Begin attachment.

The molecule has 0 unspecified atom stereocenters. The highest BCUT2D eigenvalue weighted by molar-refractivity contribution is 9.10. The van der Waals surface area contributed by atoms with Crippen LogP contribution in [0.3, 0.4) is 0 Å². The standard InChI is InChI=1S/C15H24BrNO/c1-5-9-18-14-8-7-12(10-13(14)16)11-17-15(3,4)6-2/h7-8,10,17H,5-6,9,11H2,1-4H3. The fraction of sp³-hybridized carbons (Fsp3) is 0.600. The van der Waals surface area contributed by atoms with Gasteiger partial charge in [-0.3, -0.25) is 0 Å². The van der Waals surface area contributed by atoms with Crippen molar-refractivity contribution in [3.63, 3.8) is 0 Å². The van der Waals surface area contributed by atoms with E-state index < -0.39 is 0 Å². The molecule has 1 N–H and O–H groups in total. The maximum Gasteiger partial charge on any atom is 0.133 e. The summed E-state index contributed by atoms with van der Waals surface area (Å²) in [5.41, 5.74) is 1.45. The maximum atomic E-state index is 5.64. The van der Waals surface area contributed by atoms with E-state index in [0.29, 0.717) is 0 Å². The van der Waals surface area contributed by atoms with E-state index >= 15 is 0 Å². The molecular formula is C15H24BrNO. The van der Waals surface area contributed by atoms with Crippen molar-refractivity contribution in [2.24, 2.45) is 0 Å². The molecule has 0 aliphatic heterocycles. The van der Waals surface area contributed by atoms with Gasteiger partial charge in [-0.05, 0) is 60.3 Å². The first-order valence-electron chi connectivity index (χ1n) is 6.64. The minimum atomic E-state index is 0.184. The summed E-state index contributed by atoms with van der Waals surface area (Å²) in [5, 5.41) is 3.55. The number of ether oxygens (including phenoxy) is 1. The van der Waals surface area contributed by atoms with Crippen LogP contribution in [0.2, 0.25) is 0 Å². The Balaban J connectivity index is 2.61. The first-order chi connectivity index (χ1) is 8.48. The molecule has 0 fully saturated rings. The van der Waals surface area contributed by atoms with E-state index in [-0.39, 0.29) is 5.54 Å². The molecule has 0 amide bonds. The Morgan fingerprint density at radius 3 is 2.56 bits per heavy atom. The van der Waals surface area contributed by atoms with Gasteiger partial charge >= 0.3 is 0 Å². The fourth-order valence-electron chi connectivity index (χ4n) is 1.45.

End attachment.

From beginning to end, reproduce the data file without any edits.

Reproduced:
The molecule has 0 unspecified atom stereocenters. The highest BCUT2D eigenvalue weighted by molar-refractivity contribution is 9.10. The van der Waals surface area contributed by atoms with Crippen LogP contribution in [0.3, 0.4) is 0 Å². The standard InChI is InChI=1S/C15H24BrNO/c1-5-9-18-14-8-7-12(10-13(14)16)11-17-15(3,4)6-2/h7-8,10,17H,5-6,9,11H2,1-4H3. The fraction of sp³-hybridized carbons (Fsp3) is 0.600. The van der Waals surface area contributed by atoms with Gasteiger partial charge in [-0.3, -0.25) is 0 Å². The van der Waals surface area contributed by atoms with Crippen molar-refractivity contribution in [3.63, 3.8) is 0 Å². The van der Waals surface area contributed by atoms with E-state index < -0.39 is 0 Å². The molecule has 1 N–H and O–H groups in total. The maximum Gasteiger partial charge on any atom is 0.133 e. The summed E-state index contributed by atoms with van der Waals surface area (Å²) in [5.41, 5.74) is 1.45. The maximum atomic E-state index is 5.64. The van der Waals surface area contributed by atoms with E-state index in [0.29, 0.717) is 0 Å². The van der Waals surface area contributed by atoms with E-state index >= 15 is 0 Å². The molecular formula is C15H24BrNO. The van der Waals surface area contributed by atoms with Crippen molar-refractivity contribution in [2.24, 2.45) is 0 Å². The molecule has 0 aliphatic heterocycles. The van der Waals surface area contributed by atoms with Gasteiger partial charge in [-0.05, 0) is 60.3 Å². The first-order valence-electron chi connectivity index (χ1n) is 6.64. The minimum atomic E-state index is 0.184. The summed E-state index contributed by atoms with van der Waals surface area (Å²) in [5, 5.41) is 3.55. The number of ether oxygens (including phenoxy) is 1. The van der Waals surface area contributed by atoms with Crippen LogP contribution in [0.2, 0.25) is 0 Å². The Balaban J connectivity index is 2.61. The first-order chi connectivity index (χ1) is 8.48. The molecule has 0 fully saturated rings. The van der Waals surface area contributed by atoms with E-state index in [-0.39, 0.29) is 5.54 Å². The molecule has 0 amide bonds. The Morgan fingerprint density at radius 3 is 2.56 bits per heavy atom. The van der Waals surface area contributed by atoms with Gasteiger partial charge >= 0.3 is 0 Å². The fourth-order valence-electron chi connectivity index (χ4n) is 1.45.